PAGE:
Are we witnessing a new dawn for planning?

09 Jul 24

On Monday, Chancellor Rachel Reeves set out Labour’s plans to kickstart economic growth, underpinned by a reformed NPPF to be consulted upon before the month is out, aimed at unlocking the delivery of housing and major infrastructure projects. The imminent return of mandatory housing targets will be welcomed by the industry with open arms.

.

In his first speech as the new Prime Minister on Friday, Keir Starmer promised to ‘rebuild Britain’ through change. Starmer’s new cabinet was invited into No 10 shortly afterwards, and with the majority lifted directly from their shadow portfolios, the underlying message was one of stability. As expected, Angela Rayner was appointed as Deputy Prime Minister and Secretary of State for Levelling Up, Housing and Communities. Matthew Pennycook, MP for Greenwich and Woolwich, was appointed as Housing Minister, having served as Shadow Minister since 2021. With a growing queue of developers and promoters lining up to get their plans in front of Pennycook, the biggest challenge may be getting through the door.

On Monday, Chancellor Rachel Reeves set out Labour’s plans to kickstart economic growth, underpinned by a reformed NPPF to be consulted upon before the month is out, aimed at unlocking the delivery of housing and major infrastructure projects. The imminent return of mandatory housing targets will be welcomed by the industry with open arms.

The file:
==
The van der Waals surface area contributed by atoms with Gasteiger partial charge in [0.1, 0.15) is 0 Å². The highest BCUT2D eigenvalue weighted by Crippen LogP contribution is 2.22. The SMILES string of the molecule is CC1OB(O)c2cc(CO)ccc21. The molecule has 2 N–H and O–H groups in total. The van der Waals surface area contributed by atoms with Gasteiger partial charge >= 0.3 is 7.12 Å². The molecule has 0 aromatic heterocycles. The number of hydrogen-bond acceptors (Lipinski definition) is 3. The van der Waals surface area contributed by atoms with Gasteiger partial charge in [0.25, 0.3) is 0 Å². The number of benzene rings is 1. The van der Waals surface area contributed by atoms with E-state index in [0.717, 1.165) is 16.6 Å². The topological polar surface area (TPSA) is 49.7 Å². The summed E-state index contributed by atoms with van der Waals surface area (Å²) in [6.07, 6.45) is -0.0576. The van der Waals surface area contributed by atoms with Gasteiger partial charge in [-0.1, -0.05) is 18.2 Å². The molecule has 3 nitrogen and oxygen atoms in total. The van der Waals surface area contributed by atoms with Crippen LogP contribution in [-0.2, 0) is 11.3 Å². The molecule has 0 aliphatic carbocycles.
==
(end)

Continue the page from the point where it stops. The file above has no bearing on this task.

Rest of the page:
The Chancellor laid out plans to end England’s ban on onshore wind, create a new taskforce to accelerate stalled housing sites and boost local authority capacity with 300 extra planning officers. The first stalled sites to be focused upon are all north of the M25; Liverpool Docks, Worcester Parkway, Northstowe and Langley Sutton Coldfield, representing a pipeline for delivering more than 14,000 homes. The Chancellor emphasised that the public should be in no doubt’ that the Government will ‘get Britain building again’, cementing the Party’s commitment to delivering on their manifesto.

Rayner will soon write to local authorities, requesting reviews of the Green Belt (as predicted by Iceni Planning Director Jamie Sullivan in last week’s article) and pushing the prioritisation of brownfield and grey belt land for delivering affordable and social rent homes. This could be seen as just the start of Labour’s plans for unveiling change and driving growth.

Labour’s approach to the election campaign was cautious and tactical, with a clear avoidance of anything too radical or risky. However, with that out of the way, for a newly formed government, these early days are those of the lowest risk and highest opportunity.

Now is the time for the new government to get under the skin of the housing crisis and find creative solutions for driving transformation and acting for the good of the communities they represent – without worrying about the next set of election results.

Sian Buckley Consultant,Engagement
Gemma Gallant Director,Engagement